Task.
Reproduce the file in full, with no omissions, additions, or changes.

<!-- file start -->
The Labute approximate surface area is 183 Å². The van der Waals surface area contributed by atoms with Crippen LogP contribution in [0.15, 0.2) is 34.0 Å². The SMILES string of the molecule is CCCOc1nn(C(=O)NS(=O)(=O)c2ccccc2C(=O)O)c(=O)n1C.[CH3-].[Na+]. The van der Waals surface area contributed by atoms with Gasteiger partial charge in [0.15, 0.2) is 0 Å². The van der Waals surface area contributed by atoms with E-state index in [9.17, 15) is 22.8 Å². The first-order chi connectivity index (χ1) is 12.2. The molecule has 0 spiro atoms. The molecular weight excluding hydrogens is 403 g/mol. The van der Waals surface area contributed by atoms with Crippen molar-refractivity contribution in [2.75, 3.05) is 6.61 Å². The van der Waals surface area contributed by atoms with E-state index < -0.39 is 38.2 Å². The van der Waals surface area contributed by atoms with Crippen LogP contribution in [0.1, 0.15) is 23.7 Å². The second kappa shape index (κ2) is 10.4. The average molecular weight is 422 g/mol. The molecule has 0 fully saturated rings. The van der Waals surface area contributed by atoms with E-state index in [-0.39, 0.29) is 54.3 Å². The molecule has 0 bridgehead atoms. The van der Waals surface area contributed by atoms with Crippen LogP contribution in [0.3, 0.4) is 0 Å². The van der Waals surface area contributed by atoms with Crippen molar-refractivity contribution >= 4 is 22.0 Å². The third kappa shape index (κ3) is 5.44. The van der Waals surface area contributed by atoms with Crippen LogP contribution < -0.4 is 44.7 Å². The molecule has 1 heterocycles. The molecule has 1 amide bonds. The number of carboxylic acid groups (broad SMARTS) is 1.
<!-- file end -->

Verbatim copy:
The Labute approximate surface area is 183 Å². The van der Waals surface area contributed by atoms with Crippen LogP contribution in [0.15, 0.2) is 34.0 Å². The SMILES string of the molecule is CCCOc1nn(C(=O)NS(=O)(=O)c2ccccc2C(=O)O)c(=O)n1C.[CH3-].[Na+]. The van der Waals surface area contributed by atoms with Gasteiger partial charge in [0.15, 0.2) is 0 Å². The van der Waals surface area contributed by atoms with E-state index in [9.17, 15) is 22.8 Å². The first-order chi connectivity index (χ1) is 12.2. The molecule has 0 spiro atoms. The molecular weight excluding hydrogens is 403 g/mol. The van der Waals surface area contributed by atoms with Crippen molar-refractivity contribution in [2.75, 3.05) is 6.61 Å². The van der Waals surface area contributed by atoms with E-state index < -0.39 is 38.2 Å². The van der Waals surface area contributed by atoms with Crippen LogP contribution in [0.1, 0.15) is 23.7 Å². The second kappa shape index (κ2) is 10.4. The average molecular weight is 422 g/mol. The molecule has 0 fully saturated rings. The van der Waals surface area contributed by atoms with E-state index in [-0.39, 0.29) is 54.3 Å². The molecule has 0 bridgehead atoms. The van der Waals surface area contributed by atoms with Crippen LogP contribution in [0.3, 0.4) is 0 Å². The van der Waals surface area contributed by atoms with Crippen molar-refractivity contribution >= 4 is 22.0 Å². The third kappa shape index (κ3) is 5.44. The van der Waals surface area contributed by atoms with Crippen LogP contribution < -0.4 is 44.7 Å². The molecule has 1 heterocycles. The molecule has 1 amide bonds. The number of carboxylic acid groups (broad SMARTS) is 1.